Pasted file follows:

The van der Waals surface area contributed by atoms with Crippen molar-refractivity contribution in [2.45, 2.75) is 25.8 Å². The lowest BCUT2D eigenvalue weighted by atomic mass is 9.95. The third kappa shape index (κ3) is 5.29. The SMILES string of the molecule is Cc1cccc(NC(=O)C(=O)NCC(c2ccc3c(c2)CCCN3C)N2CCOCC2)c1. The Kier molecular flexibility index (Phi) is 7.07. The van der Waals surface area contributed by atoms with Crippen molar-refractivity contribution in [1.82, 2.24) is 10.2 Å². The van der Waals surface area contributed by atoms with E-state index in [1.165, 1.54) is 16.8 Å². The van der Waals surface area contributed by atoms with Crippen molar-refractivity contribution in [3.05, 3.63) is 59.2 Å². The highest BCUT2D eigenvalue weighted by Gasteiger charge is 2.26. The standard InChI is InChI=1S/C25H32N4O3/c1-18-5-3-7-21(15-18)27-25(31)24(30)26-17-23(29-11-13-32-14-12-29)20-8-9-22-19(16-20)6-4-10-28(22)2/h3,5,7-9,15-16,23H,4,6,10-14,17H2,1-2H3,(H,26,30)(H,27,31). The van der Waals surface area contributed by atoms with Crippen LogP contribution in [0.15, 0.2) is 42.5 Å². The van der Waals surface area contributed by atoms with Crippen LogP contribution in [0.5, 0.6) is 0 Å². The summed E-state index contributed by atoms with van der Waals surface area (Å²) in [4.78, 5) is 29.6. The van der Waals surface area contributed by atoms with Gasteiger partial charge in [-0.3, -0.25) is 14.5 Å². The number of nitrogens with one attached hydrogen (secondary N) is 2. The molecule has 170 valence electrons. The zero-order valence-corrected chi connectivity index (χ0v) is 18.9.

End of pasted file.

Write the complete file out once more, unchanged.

The van der Waals surface area contributed by atoms with Crippen molar-refractivity contribution in [2.45, 2.75) is 25.8 Å². The lowest BCUT2D eigenvalue weighted by atomic mass is 9.95. The third kappa shape index (κ3) is 5.29. The SMILES string of the molecule is Cc1cccc(NC(=O)C(=O)NCC(c2ccc3c(c2)CCCN3C)N2CCOCC2)c1. The Kier molecular flexibility index (Phi) is 7.07. The van der Waals surface area contributed by atoms with Crippen molar-refractivity contribution in [1.82, 2.24) is 10.2 Å². The van der Waals surface area contributed by atoms with E-state index in [1.165, 1.54) is 16.8 Å². The van der Waals surface area contributed by atoms with Crippen molar-refractivity contribution in [3.05, 3.63) is 59.2 Å². The highest BCUT2D eigenvalue weighted by Gasteiger charge is 2.26. The standard InChI is InChI=1S/C25H32N4O3/c1-18-5-3-7-21(15-18)27-25(31)24(30)26-17-23(29-11-13-32-14-12-29)20-8-9-22-19(16-20)6-4-10-28(22)2/h3,5,7-9,15-16,23H,4,6,10-14,17H2,1-2H3,(H,26,30)(H,27,31). The van der Waals surface area contributed by atoms with Crippen LogP contribution in [0.15, 0.2) is 42.5 Å². The van der Waals surface area contributed by atoms with Crippen LogP contribution in [0.5, 0.6) is 0 Å². The summed E-state index contributed by atoms with van der Waals surface area (Å²) in [4.78, 5) is 29.6. The van der Waals surface area contributed by atoms with Gasteiger partial charge in [-0.3, -0.25) is 14.5 Å². The number of nitrogens with one attached hydrogen (secondary N) is 2. The molecule has 170 valence electrons. The zero-order valence-corrected chi connectivity index (χ0v) is 18.9.